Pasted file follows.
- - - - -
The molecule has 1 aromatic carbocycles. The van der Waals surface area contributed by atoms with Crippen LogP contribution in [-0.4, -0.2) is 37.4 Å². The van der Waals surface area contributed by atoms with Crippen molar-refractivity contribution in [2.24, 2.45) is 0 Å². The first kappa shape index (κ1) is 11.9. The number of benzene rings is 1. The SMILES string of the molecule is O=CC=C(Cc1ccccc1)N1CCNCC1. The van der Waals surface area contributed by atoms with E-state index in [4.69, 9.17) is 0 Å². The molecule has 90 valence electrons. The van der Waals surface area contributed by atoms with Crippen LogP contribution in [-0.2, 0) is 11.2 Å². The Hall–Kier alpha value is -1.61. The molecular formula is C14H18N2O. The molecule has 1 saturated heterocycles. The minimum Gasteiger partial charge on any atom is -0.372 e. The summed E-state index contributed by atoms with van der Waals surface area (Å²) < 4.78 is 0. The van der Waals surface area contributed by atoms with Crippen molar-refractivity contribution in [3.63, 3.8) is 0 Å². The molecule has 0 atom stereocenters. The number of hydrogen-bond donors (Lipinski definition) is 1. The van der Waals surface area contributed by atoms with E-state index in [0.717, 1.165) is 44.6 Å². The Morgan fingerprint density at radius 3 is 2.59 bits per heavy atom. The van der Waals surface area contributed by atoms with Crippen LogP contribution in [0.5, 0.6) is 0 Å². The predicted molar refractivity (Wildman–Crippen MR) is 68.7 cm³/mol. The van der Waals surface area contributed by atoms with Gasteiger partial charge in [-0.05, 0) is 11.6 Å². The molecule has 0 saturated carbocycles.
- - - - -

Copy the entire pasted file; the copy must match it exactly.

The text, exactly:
The molecule has 1 aromatic carbocycles. The van der Waals surface area contributed by atoms with Crippen LogP contribution in [-0.4, -0.2) is 37.4 Å². The van der Waals surface area contributed by atoms with Crippen molar-refractivity contribution in [2.24, 2.45) is 0 Å². The first kappa shape index (κ1) is 11.9. The number of benzene rings is 1. The SMILES string of the molecule is O=CC=C(Cc1ccccc1)N1CCNCC1. The van der Waals surface area contributed by atoms with E-state index in [4.69, 9.17) is 0 Å². The molecule has 90 valence electrons. The van der Waals surface area contributed by atoms with Crippen LogP contribution in [-0.2, 0) is 11.2 Å². The Hall–Kier alpha value is -1.61. The molecular formula is C14H18N2O. The molecule has 1 saturated heterocycles. The minimum Gasteiger partial charge on any atom is -0.372 e. The summed E-state index contributed by atoms with van der Waals surface area (Å²) < 4.78 is 0. The van der Waals surface area contributed by atoms with Crippen molar-refractivity contribution in [3.63, 3.8) is 0 Å². The molecule has 0 atom stereocenters. The number of hydrogen-bond donors (Lipinski definition) is 1. The van der Waals surface area contributed by atoms with E-state index in [0.717, 1.165) is 44.6 Å². The Morgan fingerprint density at radius 3 is 2.59 bits per heavy atom. The van der Waals surface area contributed by atoms with Crippen LogP contribution in [0.5, 0.6) is 0 Å². The predicted molar refractivity (Wildman–Crippen MR) is 68.7 cm³/mol. The van der Waals surface area contributed by atoms with Gasteiger partial charge in [-0.05, 0) is 11.6 Å². The molecule has 0 saturated carbocycles.